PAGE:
from the desk of Oliver Hartman – Resident Bargain Whorespondent
The other day, Stuart provided the etymology for mack and hoodlum. Not one to be outdone, I’d like to turn to Tom Wolfe’s The Painted Word (the critics responses excerpted in wikipedia are hilarious and make me look like an asshole!) to explain how I can antisocially walk into a gallery opening, swill some alcohol and pilfer a few cheese and breads and leave guilt free. Every time. Being among the most industrious of budget gnoshers, this is crucial for me as a broke-ass.
Wolfe contends that a small contingent of powerful critics, collectors, and gallery owners in New York, London, Paris create the commercial art market. When synced, they can catapult an unknown artist to stardom. Sometimes it is truly about the art. Other times, it’s spinning gold thread from hay; Rumpelstiltzken and alchemy. Taking some personality and hyping up the market.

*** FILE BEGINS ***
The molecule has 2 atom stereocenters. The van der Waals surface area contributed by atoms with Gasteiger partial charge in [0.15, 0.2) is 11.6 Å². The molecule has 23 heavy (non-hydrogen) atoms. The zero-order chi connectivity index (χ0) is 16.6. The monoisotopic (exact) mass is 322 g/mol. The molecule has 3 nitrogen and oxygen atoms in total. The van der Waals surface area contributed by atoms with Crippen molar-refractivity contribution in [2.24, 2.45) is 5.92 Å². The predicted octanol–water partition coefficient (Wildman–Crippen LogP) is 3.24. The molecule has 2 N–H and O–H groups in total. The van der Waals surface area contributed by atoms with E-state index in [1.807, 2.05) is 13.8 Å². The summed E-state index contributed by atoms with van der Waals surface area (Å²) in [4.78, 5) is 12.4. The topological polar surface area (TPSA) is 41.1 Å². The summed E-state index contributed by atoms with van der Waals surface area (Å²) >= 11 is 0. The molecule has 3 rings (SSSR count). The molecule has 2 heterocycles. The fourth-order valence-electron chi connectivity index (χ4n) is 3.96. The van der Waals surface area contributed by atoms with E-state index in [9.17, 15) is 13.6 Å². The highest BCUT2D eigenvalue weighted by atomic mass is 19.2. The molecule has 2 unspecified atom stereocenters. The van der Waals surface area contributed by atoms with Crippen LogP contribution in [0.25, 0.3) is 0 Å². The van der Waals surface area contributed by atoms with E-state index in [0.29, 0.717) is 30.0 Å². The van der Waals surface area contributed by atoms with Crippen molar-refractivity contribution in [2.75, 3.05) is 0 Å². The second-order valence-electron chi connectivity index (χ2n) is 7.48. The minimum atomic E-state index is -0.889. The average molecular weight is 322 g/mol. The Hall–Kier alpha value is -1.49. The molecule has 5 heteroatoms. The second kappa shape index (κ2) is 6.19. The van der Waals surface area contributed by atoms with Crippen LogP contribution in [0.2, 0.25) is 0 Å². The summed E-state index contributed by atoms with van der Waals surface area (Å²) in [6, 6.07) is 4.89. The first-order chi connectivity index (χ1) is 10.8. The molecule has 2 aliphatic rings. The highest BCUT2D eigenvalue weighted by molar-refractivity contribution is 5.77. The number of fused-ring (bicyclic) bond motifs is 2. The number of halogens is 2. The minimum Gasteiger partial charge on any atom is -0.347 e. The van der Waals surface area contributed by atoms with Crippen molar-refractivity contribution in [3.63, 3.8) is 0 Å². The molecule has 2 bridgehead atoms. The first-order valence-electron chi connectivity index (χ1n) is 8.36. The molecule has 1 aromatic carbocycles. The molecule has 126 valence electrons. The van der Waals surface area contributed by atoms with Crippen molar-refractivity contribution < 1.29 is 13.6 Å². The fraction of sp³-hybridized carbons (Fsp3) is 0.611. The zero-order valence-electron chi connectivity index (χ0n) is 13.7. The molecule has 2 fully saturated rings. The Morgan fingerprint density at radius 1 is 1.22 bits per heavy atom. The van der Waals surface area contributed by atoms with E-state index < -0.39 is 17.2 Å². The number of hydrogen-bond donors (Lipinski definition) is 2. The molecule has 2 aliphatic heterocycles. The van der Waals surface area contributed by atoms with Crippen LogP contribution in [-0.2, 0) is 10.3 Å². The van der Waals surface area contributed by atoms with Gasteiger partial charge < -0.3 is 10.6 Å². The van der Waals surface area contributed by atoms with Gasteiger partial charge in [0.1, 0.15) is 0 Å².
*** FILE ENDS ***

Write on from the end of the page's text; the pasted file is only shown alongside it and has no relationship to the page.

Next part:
I like art, but am cynical about stratospheric commercial art. Stratospheric commercial anything is suspicious. Keanu Reeves landing roles in films about non-robots says something to me. Warhol is another obvious example. His cult of personality, or absence of, trumped all. His factory and following of freaks was something important. It was, and still is, a powerful reflection on society and celebrity. But his art? Come on. The point is, commercial art is an industry and no one knows this better than gallery owners, which is why you can drink the booze and eat the nibbles guilt free. After all, they are giving it away.
Refine your skills this Friday:
Alyson Shotz Phase Shift Opening Reception
Friday February 27th 6pm-8pm
@ Derek Eller Gallery (615 West 27th Street, between 11th and 12th Avenues)